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Try not to sand too much on one spot, you'll make shallow spots. When I did my cast iron I took care to make solid strokes from front to back. Ideally, you'd be removing a perfectly even layer of metal across the entire surface of the table and wings. When you go to town on just one spot, you're removing a lot more metal in those areas. Also keep in mind that the end goal is to get wood to run smoothly across the surface. If it looks great when you're done, fine. But when I was doing my saw, I quickly realized I'd spent WAY more time than made sense for what it was(a 30-year old consumer grade saw).
 

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You can get a great guard and splitter at: http://leestyron.com/crman.php
The only drawback is the long wait for it.

I think I have the original guard and splitter for a man 113.***x (all except the part the shark guard mounts to. Pm me if you want it. I will ship it for the cost of shipping.

I used a link belt I bought at harbor freight and have been happy with it.
 

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Discussion Starter · #14 ·
I went with constantly moving spiral patterns Robbin, consistently moving across the surface. I was pretty careful to keep the work even, and I didn't use any pressure to speak of.

YHPM pop pop, thanks for the offer.
 

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Discussion Starter · #15 ·
I finished off the wings, and I am satisfied with how it looks. Should be effective. I need to put some paste on it yet to prevent it from rerusting, though my garage is dryer than where the previous owner stored it.

I ordered the leecraft zero clearance insert from amazon. Also the pulley and link belt kit from inline industries.

Going to wait for pop pop if he can ship me his extra Splitter/guard, and that will save me a few bucks against going one of the other options suggested.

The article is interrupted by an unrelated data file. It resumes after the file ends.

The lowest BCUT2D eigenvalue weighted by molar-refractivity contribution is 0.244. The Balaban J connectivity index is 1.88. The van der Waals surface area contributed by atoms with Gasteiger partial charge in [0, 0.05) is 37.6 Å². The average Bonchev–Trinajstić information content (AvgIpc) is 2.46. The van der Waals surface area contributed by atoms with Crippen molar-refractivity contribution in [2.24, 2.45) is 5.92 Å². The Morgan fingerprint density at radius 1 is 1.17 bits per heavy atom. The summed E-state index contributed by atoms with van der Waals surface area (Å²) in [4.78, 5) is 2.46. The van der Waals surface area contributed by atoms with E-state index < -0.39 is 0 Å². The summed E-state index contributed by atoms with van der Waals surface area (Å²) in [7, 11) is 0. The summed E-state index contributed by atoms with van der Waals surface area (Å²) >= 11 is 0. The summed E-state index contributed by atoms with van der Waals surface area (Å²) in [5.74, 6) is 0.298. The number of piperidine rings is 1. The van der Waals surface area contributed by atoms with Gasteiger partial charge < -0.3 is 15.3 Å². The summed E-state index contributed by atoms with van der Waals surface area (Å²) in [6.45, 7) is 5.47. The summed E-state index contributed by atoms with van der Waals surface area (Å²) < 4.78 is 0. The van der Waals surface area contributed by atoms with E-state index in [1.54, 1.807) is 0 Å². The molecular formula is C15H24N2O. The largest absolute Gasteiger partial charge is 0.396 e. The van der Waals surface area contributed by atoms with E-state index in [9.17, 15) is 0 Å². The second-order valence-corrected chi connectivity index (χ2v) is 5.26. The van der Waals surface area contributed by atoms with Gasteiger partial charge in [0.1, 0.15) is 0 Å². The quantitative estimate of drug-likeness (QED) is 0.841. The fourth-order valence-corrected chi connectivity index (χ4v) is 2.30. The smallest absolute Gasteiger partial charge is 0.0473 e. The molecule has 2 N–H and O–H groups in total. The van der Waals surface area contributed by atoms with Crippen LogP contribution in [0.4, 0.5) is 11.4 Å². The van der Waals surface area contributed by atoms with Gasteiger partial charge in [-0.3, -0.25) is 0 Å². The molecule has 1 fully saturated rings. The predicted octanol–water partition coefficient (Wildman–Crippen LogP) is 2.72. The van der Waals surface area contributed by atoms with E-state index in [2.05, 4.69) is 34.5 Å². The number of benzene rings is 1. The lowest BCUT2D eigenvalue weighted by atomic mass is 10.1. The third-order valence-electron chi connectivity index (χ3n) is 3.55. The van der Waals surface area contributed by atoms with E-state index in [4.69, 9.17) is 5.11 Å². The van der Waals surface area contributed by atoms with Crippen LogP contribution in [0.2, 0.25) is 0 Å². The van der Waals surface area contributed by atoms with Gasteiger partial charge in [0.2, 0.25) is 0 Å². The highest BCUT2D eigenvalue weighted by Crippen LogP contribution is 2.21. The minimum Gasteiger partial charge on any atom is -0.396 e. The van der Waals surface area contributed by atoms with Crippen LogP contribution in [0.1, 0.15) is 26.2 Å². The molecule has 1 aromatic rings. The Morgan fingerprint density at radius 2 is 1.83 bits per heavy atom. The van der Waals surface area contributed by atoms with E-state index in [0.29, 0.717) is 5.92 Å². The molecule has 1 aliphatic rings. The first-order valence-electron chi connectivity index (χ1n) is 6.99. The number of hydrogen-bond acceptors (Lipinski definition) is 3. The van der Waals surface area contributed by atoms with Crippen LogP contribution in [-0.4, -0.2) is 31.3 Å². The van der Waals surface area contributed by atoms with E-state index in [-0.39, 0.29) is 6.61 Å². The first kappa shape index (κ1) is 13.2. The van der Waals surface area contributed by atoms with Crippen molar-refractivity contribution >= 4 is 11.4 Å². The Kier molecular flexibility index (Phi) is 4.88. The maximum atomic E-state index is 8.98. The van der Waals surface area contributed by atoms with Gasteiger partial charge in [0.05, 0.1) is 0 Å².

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I had a 113 a long time ago. The top casting was warped. You can sand that top till the cows come home without worry of messing it up. The saw will be better than new if you do. I had to torc the top back into flat with a mess of clamps and wood shims. You also should just make some wings out of plywood torsion boxes. It will be much easier to work with if you do. The link belt kit is a great idea and will greatly help with vibration. Before I sold it I put a 52" Biesemeyer fence on it.

Al

Friends don't let friends use stamped metal tools sold at clothing stores.
 

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Al B Thayer said:
I had a 113 a long time ago. The top casting was warped. You can sand that top till the cows come home without worry of messing it up. The saw will be better than new if you do. I had to torc the top back into flat with a mess of clamps and wood shims. You also should just make some wings out of plywood torsion boxes. It will be much easier to work with if you do. The link belt kit is a great idea and will greatly help with vibration. Before I sold it I put a 52" Biesemeyer fence on it.

Al

Friends don't let friends use stamped metal tools sold at clothing stores.
My 113 sat for 10 years unused.... I used a fine grit on my belt sander, and went after it.... It cleaned up like new....
I keep it waxed now, and have had no rust.....

Sent to y'all offen' a iPad thing......
 

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Discussion Starter · #19 ·
I had a 113 a long time ago. The top casting was warped. You can sand that top till the cows come home without worry of messing it up. The saw will be better than new if you do. I had to torc the top back into flat with a mess of clamps and wood shims. You also should just make some wings out of plywood torsion boxes. It will be much easier to work with if you do. The link belt kit is a great idea and will greatly help with vibration. Before I sold it I put a 52" Biesemeyer fence on it.

Al

Friends don't let friends use stamped metal tools sold at clothing stores.
Thanks for the comment. What is better about the plywood wings versus the stock cast wings?

A biesemeyer would be cool, but I've gotta say this exact-i-rip fence leaves me very happy so far, so upgrading from this is likely not in my cards.
 

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Presumably the plywood would be lighter, and of course some people don't like all the gaps in the grated cast iron, like you have. I will say that I wouldn't want plywood in my wings. Maybe melamine or MDF, but plywood likes to warp sometimes. Probably not too much in a 12 x 27 piece, but I'd rather not mess with it.

You'll likely have to play the shim game with home-made wings, too. I jointed and planed my wings frames so I didn't have to. They just were flat enough out of the gate. I was surprised, actually. If you decide to make some, you could probably find a lumber yard or local woodworker who could plane and joint the boards for you.